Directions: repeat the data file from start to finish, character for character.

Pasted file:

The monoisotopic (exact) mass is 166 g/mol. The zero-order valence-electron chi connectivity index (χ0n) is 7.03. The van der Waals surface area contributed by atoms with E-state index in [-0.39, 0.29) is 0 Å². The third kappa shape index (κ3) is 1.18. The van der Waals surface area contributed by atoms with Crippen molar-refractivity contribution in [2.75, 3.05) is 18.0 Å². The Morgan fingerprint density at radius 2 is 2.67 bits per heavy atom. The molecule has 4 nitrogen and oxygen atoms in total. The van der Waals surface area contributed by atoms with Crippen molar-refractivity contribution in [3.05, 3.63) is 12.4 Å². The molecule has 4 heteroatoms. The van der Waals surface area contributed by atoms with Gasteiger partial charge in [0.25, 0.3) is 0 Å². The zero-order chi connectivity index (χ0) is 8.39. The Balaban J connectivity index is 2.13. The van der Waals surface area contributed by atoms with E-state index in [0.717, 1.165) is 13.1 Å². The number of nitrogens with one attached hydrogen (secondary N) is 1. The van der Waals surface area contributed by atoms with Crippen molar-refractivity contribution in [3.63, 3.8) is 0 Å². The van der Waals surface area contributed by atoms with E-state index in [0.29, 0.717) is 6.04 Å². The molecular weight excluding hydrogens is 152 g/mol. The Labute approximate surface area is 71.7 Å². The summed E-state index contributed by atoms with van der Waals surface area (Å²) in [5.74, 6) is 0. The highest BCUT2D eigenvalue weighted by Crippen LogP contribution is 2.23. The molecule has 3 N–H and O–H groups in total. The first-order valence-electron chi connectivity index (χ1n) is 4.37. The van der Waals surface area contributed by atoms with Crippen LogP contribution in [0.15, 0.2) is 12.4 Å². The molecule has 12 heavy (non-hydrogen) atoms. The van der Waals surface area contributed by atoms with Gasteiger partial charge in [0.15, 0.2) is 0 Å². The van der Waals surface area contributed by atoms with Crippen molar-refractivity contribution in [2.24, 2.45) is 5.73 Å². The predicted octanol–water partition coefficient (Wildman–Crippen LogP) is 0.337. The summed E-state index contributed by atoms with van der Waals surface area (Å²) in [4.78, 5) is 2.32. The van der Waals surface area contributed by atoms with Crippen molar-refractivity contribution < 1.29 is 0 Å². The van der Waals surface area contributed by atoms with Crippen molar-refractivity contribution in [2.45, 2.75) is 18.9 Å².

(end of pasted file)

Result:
The monoisotopic (exact) mass is 166 g/mol. The zero-order valence-electron chi connectivity index (χ0n) is 7.03. The van der Waals surface area contributed by atoms with E-state index in [-0.39, 0.29) is 0 Å². The third kappa shape index (κ3) is 1.18. The van der Waals surface area contributed by atoms with Crippen molar-refractivity contribution in [2.75, 3.05) is 18.0 Å². The Morgan fingerprint density at radius 2 is 2.67 bits per heavy atom. The molecule has 4 nitrogen and oxygen atoms in total. The van der Waals surface area contributed by atoms with Crippen molar-refractivity contribution in [3.05, 3.63) is 12.4 Å². The molecule has 4 heteroatoms. The van der Waals surface area contributed by atoms with Gasteiger partial charge in [0.25, 0.3) is 0 Å². The zero-order chi connectivity index (χ0) is 8.39. The Balaban J connectivity index is 2.13. The van der Waals surface area contributed by atoms with E-state index in [0.717, 1.165) is 13.1 Å². The number of nitrogens with one attached hydrogen (secondary N) is 1. The van der Waals surface area contributed by atoms with Crippen molar-refractivity contribution in [3.63, 3.8) is 0 Å². The van der Waals surface area contributed by atoms with E-state index in [0.29, 0.717) is 6.04 Å². The molecular weight excluding hydrogens is 152 g/mol. The Labute approximate surface area is 71.7 Å². The summed E-state index contributed by atoms with van der Waals surface area (Å²) in [5.74, 6) is 0. The highest BCUT2D eigenvalue weighted by Crippen LogP contribution is 2.23. The molecule has 3 N–H and O–H groups in total. The first-order valence-electron chi connectivity index (χ1n) is 4.37. The van der Waals surface area contributed by atoms with Crippen LogP contribution in [0.15, 0.2) is 12.4 Å². The molecule has 12 heavy (non-hydrogen) atoms. The van der Waals surface area contributed by atoms with Gasteiger partial charge in [0.15, 0.2) is 0 Å². The van der Waals surface area contributed by atoms with Crippen molar-refractivity contribution in [2.24, 2.45) is 5.73 Å². The predicted octanol–water partition coefficient (Wildman–Crippen LogP) is 0.337. The summed E-state index contributed by atoms with van der Waals surface area (Å²) in [4.78, 5) is 2.32. The van der Waals surface area contributed by atoms with Crippen molar-refractivity contribution < 1.29 is 0 Å². The van der Waals surface area contributed by atoms with Crippen molar-refractivity contribution in [2.45, 2.75) is 18.9 Å².